Writer/director Alexander Mackendrick (Sweet Smell of Success) said of British drama critic and playwright William Archer, “To speak personally, Archer’s book on dramatic structure [Play-making] is the best text I know on the subject of dramatic construction. Here’s an excerpt from that book first published in 1912:
“One thing is certain, and must be emphasised from the outset: namely, that if any part of the dramatist’s art can be taught, it is only a comparatively mechanical and formal part—the art of structure. One may learn how to tell a story in good dramatic form; how to develop and marshal it in such a way as best to seize and retain the interest of a theatrical audience. But no teaching or study can enable a man to choose or invent good story, and much less to do that which alone lends dignity to dramatic story-telling—to observe and portray human character.”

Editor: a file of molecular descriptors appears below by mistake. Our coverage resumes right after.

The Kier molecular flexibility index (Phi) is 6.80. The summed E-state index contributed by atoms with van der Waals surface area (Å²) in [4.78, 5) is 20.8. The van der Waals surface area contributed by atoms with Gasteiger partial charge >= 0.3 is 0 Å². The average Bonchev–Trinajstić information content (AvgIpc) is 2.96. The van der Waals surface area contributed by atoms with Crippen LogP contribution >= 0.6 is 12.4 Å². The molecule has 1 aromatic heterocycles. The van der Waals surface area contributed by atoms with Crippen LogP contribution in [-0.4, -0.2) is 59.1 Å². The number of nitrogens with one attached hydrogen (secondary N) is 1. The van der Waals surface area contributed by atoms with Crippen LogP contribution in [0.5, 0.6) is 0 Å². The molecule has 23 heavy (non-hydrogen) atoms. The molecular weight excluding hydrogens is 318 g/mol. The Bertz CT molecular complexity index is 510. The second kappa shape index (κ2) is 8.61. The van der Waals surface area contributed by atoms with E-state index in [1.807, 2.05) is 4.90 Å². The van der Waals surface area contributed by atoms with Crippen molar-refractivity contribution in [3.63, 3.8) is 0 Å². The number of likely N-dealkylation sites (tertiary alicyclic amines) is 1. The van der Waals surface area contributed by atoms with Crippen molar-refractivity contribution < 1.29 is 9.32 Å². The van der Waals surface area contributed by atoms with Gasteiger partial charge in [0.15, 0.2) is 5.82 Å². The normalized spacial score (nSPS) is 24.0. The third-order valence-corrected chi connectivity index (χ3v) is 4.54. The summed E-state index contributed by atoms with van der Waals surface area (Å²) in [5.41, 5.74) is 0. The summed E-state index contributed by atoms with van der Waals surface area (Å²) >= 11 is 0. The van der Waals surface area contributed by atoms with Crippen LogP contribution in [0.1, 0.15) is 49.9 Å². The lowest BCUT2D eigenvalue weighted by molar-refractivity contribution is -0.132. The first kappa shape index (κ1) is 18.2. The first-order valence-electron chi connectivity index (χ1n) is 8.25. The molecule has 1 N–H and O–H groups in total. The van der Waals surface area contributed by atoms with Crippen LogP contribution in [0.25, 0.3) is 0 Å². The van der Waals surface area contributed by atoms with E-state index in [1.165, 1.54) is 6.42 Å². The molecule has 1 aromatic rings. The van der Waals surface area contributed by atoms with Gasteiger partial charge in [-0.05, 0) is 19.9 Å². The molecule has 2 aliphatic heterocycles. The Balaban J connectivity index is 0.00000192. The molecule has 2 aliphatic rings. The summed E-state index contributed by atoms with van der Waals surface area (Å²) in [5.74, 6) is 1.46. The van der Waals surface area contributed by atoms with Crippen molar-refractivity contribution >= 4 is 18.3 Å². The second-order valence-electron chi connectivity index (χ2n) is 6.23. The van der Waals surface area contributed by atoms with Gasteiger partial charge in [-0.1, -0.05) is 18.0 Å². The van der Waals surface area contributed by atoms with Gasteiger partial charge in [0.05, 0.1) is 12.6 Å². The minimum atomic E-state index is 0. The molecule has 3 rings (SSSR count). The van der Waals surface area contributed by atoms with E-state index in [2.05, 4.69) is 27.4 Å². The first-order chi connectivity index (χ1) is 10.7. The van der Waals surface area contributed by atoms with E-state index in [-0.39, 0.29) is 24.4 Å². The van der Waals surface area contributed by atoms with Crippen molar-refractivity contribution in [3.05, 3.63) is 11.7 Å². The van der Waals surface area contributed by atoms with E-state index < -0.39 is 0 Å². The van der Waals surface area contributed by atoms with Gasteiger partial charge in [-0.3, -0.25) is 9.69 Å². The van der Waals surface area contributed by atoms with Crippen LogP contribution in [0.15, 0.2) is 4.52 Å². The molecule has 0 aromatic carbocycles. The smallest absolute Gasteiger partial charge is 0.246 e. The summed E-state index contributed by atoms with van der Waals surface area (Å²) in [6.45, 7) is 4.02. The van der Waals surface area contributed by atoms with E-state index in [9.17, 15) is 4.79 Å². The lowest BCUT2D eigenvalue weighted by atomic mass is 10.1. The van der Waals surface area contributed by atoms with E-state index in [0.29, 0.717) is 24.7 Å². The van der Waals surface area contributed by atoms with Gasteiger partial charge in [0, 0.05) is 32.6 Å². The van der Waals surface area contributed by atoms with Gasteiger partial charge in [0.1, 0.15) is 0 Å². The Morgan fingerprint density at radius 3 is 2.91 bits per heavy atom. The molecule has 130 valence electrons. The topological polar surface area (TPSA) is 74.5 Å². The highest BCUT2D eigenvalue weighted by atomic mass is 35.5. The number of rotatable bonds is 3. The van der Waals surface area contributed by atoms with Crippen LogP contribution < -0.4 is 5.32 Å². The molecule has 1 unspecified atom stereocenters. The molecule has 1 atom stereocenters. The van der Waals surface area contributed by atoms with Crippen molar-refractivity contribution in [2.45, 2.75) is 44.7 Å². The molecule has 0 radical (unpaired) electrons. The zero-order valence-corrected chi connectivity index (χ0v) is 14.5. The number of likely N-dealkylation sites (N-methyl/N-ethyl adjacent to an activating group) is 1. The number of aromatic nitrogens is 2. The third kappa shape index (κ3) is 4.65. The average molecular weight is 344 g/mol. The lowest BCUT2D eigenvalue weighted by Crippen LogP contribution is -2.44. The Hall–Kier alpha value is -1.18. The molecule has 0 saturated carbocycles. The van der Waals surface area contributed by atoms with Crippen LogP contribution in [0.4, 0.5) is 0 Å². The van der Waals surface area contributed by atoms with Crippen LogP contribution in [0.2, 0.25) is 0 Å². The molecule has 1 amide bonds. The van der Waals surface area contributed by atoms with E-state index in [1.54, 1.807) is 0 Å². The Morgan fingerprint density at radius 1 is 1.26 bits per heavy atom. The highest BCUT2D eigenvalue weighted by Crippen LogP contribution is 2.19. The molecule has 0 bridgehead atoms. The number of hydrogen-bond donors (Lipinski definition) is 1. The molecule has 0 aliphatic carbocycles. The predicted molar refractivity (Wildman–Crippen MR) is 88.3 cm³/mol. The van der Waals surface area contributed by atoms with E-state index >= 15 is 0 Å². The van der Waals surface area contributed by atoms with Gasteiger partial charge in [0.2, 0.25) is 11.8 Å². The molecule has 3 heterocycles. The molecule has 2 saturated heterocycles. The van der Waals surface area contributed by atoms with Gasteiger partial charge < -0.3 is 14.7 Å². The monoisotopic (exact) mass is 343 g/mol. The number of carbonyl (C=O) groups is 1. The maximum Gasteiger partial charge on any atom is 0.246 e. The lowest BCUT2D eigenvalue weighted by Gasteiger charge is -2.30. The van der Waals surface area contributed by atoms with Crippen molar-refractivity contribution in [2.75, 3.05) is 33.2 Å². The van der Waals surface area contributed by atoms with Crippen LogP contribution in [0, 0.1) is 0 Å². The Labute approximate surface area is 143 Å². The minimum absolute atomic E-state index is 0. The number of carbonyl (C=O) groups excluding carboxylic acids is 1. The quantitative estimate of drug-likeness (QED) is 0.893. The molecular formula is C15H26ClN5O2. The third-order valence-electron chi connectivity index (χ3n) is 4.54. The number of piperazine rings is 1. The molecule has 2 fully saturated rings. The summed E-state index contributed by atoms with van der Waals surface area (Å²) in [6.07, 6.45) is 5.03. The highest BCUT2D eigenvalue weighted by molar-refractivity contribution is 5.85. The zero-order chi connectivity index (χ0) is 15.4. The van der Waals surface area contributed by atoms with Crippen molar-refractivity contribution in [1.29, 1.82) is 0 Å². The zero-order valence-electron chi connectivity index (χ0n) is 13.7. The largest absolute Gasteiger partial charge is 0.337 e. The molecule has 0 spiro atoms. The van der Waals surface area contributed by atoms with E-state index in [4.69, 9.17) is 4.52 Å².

Play-Making: A Manuel of Craftmanship
Mackendrick in his book On Film-making says of that passage, “I would rather say that it is possible to examine how certain dramatists have constructed material in a way that at certain times has seized the interest of an audience. If they have also succeeded in seizing and retaining your interest, you should take a closer look at just how they did this. Though drama cannot be taught as such, it can definitely be learned the way most skills are learned: by examination of others whose work you admire.”
Can Screenwriting Be Taught?